England’s warm-up games are over, but are England ready to step up to the European Stage?

Yesterday marked another win for Roy Hodgson as England overcame a Belgian side brimming with young promising prospects at Wembley thanks to a delectable chip from Danny Welbeck to score his first senior England goal on 36 minutes to secure a 1-0 win. However, though England may have won, many are questioning whether England will be able to compete with the ‘top’ sides in Europe on the back of two dull pre-tournament match performances.

Yesterday’s victory was of a similar essence to the victory in Oslo and as I was sitting high up in the gods, it soon became clear that exciting and attacking flair would be amiss in England’s performance; in fact, possession of the ball looked potentially hard to come-by. This was epitomised by the throwing of paper aeroplanes onto the Wembley turf; though mine didn’t quite reached the lower tier. Some perhaps forgot that a match was even taking place below them. This, accompanied by a premature Mexican wave early in the first half, epitomised England’s new style of play and the lacklustre approach England look set to take to Poland and Ukraine.

Nonetheless, credit should not be taken away from Belgium. They took control of possession and often the game, playing the ball around at will, however without any real purpose. The rotation of the front three, varying from Hazard to Witsel, to Mertens to Fellaini, proved both effective and detrimental to their attacking ambitions; confusing the ease to be marked by England however with no one to lead the line at times their attacks came to nothing. Belgium, who narrowly missed out on Euro qualification, are and have been beginning to look more of a side capable of reaching international tournaments, and it would be no surprise should they qualify for the World Cup in Brazil in 2014.

England however approached the game in a different manner, two rigid lines of four providing a barricade for Joe Hart’s goal, a clear preference of Hodgson to defence rather than attack. Roy Hodgson’s sides have been notorious for being difficult to beat, with Fulham and West Brom being prime examples. England too look set to be heading in that direction, though at what cost?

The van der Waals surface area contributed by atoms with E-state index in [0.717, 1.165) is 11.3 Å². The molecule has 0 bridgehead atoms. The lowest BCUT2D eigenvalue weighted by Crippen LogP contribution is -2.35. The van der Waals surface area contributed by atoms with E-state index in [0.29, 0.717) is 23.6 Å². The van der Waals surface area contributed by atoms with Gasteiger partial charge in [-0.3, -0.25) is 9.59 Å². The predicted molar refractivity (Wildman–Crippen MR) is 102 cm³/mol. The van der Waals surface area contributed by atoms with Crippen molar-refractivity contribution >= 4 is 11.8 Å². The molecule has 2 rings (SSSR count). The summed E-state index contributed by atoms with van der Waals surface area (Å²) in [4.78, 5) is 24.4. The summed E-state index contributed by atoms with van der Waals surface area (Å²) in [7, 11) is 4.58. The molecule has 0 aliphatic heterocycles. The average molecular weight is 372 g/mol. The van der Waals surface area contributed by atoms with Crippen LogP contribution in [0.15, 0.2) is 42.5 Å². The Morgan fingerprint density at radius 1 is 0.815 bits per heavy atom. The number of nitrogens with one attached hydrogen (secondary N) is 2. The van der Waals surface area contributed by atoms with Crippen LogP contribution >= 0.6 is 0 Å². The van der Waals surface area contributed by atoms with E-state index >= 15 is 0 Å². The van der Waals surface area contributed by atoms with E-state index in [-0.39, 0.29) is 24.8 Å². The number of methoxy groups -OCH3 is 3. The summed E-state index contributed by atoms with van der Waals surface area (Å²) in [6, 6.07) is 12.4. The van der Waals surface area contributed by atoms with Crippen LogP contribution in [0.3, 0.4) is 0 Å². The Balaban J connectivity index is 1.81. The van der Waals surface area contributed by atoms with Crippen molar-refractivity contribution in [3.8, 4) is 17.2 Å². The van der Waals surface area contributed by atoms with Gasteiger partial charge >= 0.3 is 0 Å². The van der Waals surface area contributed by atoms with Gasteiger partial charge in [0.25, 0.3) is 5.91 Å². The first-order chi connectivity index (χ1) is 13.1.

Going forward England never really posed a serious continued threat. Sporadic counter-attacks and occasional surges forward from first-time starter Chamberlain on the left and Milner on the right looked the Three Lions best hopes, with the goal ultimately originating from Dembele being caught in possession to allowed Young to thread a neat ball to Welbeck who dually applied the finish.

Nevertheless, the focus on ensuring Belgium didn’t score prevented England from searching for more to add to their tally, accompanied by an abundance of sloppy, slow and often unimaginative passing, with a lack of movement to match. However, the game plan worked, a second 1-0 win against two good sides ensuring two clean sheets – a lean defence is emerging; if only it had the forward play to accompany it. 

As good as Norway and Belgium are, they are not amongst Europe’s elite. Should England want to compete amongst the very best then potency going forward has to improve, as well as ball retention.

It is becoming evident that England’s style is not going to be match dominating or samba football, instead reverting to gritty performances to grind out results, often not to the desire of the fans who want England to attack at will. But would those same fans complain if these resolute performances brought home the European Championships? I think not.

Do not get me wrong however; I don’t see England as real contenders – yet. The biggest test will come first, against a renewed 2010 World Cup-forgotten France. Should England emerge from that, though the omens aren’t great and it may require a bucket full of good fortune, with a positive result, then there is no reason why England can’t go all the way in a similar style to how Chelsea won the Champions League. The France match on the 10th June will decide whether England can be deemed as the Dark Horse of the competition, or not.